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Diagnosis

How Is Breast Cancer Diagnosed?

There are several imaging tests used to diagnose breast cancer. BMC’s Belkin Breast Imaging Center, designated a Breast Imaging Center of Excellence by the American College of Radiology, offers patients a full range of diagnostic services. A diagnostic work-up may include one or more of the following tests:

Mammogram

A mammogram is an x-ray of the breast that uses a small amount of radiation. A technologist will position your breast for the test. The breast will be compressed between two plates, and a picture will be taken. Compressing the breast flattens and spreads the tissue, providing a clearer picture of the inside of the breast, making it easier to detect any changes. The technologist will then reposition the breast and the plates for a second picture. The entire process takes about twenty minutes.

Breast MRI

Magnetic resonance imaging, or MRI, uses magnets and radio waves to make very precise cross-sectional pictures of the body. For breast MRI, you will lay face-down in a narrow tube with openings for your breasts. These openings allow the imager to take photos of the breasts without pressing on them. The process can take up to an hour. You may be injected with a contrast material to improve the quality of the images. To ensure the quality of the images, it is very important for you to remain still for the duration of the process.

Breast Ultrasound

Ultrasound uses sound waves to produce an outline of part of the body. A computer picks up the echoes from the sound waves and uses them to generate a picture on the computer screen. For breast ultrasound, a small, microphone-like instrument is placed on top of the breast after it is covered with a special type of gel that allows the sound waves to pass directly from the instrument to the skin. Breast ultrasound is particularly useful in determining whether something is fluid-filled (a cyst) or a solid mass (a tumor).

If an abnormality is found, the only sure way to know if it is cancer is to examine the tissue directly. This is done by removing a sample of tissue from the breast and sending it to a pathology lab to have it examined under a microscope. The removal of cells or tissues for examination by a pathologist is called a biopsy. In all biopsy procedures, the area being biopsied is numbed and/or the patient is sedated to minimize any pain or discomfort. Types of biopsies include:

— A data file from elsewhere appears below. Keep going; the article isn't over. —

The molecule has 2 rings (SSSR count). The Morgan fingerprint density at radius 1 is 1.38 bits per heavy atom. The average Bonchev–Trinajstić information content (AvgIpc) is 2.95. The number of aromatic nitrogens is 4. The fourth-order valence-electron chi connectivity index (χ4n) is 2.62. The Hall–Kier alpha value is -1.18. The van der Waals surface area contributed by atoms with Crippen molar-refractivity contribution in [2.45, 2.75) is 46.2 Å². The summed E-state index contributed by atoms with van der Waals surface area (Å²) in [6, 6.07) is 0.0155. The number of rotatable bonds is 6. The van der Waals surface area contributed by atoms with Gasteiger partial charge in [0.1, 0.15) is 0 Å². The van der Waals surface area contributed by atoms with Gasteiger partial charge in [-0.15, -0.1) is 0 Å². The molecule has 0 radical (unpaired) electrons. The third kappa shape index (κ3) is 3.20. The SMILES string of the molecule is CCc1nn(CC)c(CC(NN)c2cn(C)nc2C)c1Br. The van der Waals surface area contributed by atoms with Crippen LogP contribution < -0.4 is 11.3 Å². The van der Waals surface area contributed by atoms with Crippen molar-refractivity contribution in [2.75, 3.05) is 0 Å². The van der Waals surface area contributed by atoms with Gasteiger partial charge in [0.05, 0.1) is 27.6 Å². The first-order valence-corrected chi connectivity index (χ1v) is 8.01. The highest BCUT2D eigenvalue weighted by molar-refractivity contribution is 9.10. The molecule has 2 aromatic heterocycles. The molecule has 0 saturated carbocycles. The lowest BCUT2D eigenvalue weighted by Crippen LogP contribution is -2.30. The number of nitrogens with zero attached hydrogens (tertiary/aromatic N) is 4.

Fine Needle Aspiration (FNA) Biopsy

FNA uses a thin, hollow needle (thinner than the needles used to draw blood) to draw out fluid or tissue from a lump. Depending on the size and location of the lump, the needle is sometimes directed into the lump simply by feeling it. Other times it may be guided into the lump with the assistance of an ultrasound. FNAs are rarely painful and don’t tend to leave scars. Although FNA is the easiest type of biopsy to have, it doesn’t always provide a clear result.

Core Needle Biopsy

A core needle biopsy uses a thick needle to draw out cores (pieces) of tissue for examination. Because the thicker needle is able to remove more tissue, a core needle biopsy is more likely to provide clear results than a fine needle aspiration.

Vacuum-Assisted Biopsy

Vacuum-assisted biopsies are done using Suros technologies with the assistance of a mammogram, MRI or ultrasound. A small cut is made in the skin after it has been numbed. A hollow probe is entered through the cut and a piece (or several pieces) of tissue are removed. Vacuum-assisted biopsies generally remove more tissue than core needle biopsies. The medical term for this type of biopsy is a stereotactic biopsy.

Surgical (Open) Biopsy

The least common type of biopsy, a surgical (or open) biopsy is generally used to remove all or part of the lump for examination under a microscope. When the whole lump is removed, the surgeon may also remove some of the surrounding healthy tissue. Surgical biopsies are generally performed in the hospital’s outpatient centers. Local anesthesia is used in combination with other drugs to make you relaxed and drowsy. The procedure can also be done using general anesthesia.

Lymph Node Biopsy Breast Cancer

Often done at the same time as the breast biopsy or at the time of surgery, a lymph node biopsy uses a needle to remove entire lymph nodes for examination under a microscope.

Once removed, pathologists perform a thorough examination of the sample tissue. If the tissue is cancerous, it is given a grade from 1 to 3. A low grade (1) indicates the cancerous tissue has an appearance similar to that of regular tissue. Lower grade cancers tend not to grow as quickly as higher grade cancers. Grade is useful in predicting prognosis (outcome).